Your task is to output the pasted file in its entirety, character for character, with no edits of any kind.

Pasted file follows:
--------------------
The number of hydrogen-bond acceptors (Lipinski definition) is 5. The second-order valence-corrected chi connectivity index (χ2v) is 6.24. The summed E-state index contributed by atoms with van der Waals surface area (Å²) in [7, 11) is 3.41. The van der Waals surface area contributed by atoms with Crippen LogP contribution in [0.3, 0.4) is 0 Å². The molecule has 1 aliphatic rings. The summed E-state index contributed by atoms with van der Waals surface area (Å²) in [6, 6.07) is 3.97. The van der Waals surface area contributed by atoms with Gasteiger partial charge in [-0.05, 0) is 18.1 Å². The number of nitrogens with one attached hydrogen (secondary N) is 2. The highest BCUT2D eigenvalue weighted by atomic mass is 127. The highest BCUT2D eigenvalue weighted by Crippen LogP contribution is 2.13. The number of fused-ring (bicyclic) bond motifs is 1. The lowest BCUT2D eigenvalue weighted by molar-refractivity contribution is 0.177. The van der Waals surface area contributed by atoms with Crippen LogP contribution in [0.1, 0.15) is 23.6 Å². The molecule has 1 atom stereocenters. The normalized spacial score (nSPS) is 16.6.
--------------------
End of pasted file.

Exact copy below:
The number of hydrogen-bond acceptors (Lipinski definition) is 5. The second-order valence-corrected chi connectivity index (χ2v) is 6.24. The summed E-state index contributed by atoms with van der Waals surface area (Å²) in [7, 11) is 3.41. The van der Waals surface area contributed by atoms with Crippen LogP contribution in [0.3, 0.4) is 0 Å². The molecule has 1 aliphatic rings. The summed E-state index contributed by atoms with van der Waals surface area (Å²) in [6, 6.07) is 3.97. The van der Waals surface area contributed by atoms with Gasteiger partial charge in [-0.05, 0) is 18.1 Å². The number of nitrogens with one attached hydrogen (secondary N) is 2. The highest BCUT2D eigenvalue weighted by atomic mass is 127. The highest BCUT2D eigenvalue weighted by Crippen LogP contribution is 2.13. The number of fused-ring (bicyclic) bond motifs is 1. The lowest BCUT2D eigenvalue weighted by molar-refractivity contribution is 0.177. The van der Waals surface area contributed by atoms with Crippen LogP contribution in [0.1, 0.15) is 23.6 Å². The molecule has 1 atom stereocenters. The normalized spacial score (nSPS) is 16.6.